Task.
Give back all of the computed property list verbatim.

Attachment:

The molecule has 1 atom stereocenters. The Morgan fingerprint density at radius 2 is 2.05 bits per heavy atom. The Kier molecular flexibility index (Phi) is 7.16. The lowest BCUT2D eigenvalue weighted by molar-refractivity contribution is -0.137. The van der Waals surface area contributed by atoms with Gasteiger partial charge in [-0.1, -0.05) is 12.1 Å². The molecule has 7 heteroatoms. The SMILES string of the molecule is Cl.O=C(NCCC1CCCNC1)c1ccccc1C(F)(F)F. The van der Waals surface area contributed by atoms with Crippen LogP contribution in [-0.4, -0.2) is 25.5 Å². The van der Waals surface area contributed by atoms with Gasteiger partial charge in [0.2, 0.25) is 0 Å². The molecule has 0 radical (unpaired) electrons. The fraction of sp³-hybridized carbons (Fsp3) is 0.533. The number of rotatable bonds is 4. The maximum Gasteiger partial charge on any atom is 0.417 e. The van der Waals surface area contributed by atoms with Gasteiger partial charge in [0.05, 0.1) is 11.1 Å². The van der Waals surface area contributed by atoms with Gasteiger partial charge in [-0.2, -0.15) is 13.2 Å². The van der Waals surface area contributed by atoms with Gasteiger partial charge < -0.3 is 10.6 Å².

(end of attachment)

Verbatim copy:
The molecule has 1 atom stereocenters. The Morgan fingerprint density at radius 2 is 2.05 bits per heavy atom. The Kier molecular flexibility index (Phi) is 7.16. The lowest BCUT2D eigenvalue weighted by molar-refractivity contribution is -0.137. The van der Waals surface area contributed by atoms with Gasteiger partial charge in [-0.1, -0.05) is 12.1 Å². The molecule has 7 heteroatoms. The SMILES string of the molecule is Cl.O=C(NCCC1CCCNC1)c1ccccc1C(F)(F)F. The van der Waals surface area contributed by atoms with Crippen LogP contribution in [-0.4, -0.2) is 25.5 Å². The van der Waals surface area contributed by atoms with Gasteiger partial charge in [0.2, 0.25) is 0 Å². The molecule has 0 radical (unpaired) electrons. The fraction of sp³-hybridized carbons (Fsp3) is 0.533. The number of rotatable bonds is 4. The maximum Gasteiger partial charge on any atom is 0.417 e. The van der Waals surface area contributed by atoms with Gasteiger partial charge in [0.05, 0.1) is 11.1 Å². The van der Waals surface area contributed by atoms with Gasteiger partial charge in [-0.2, -0.15) is 13.2 Å². The van der Waals surface area contributed by atoms with Gasteiger partial charge < -0.3 is 10.6 Å².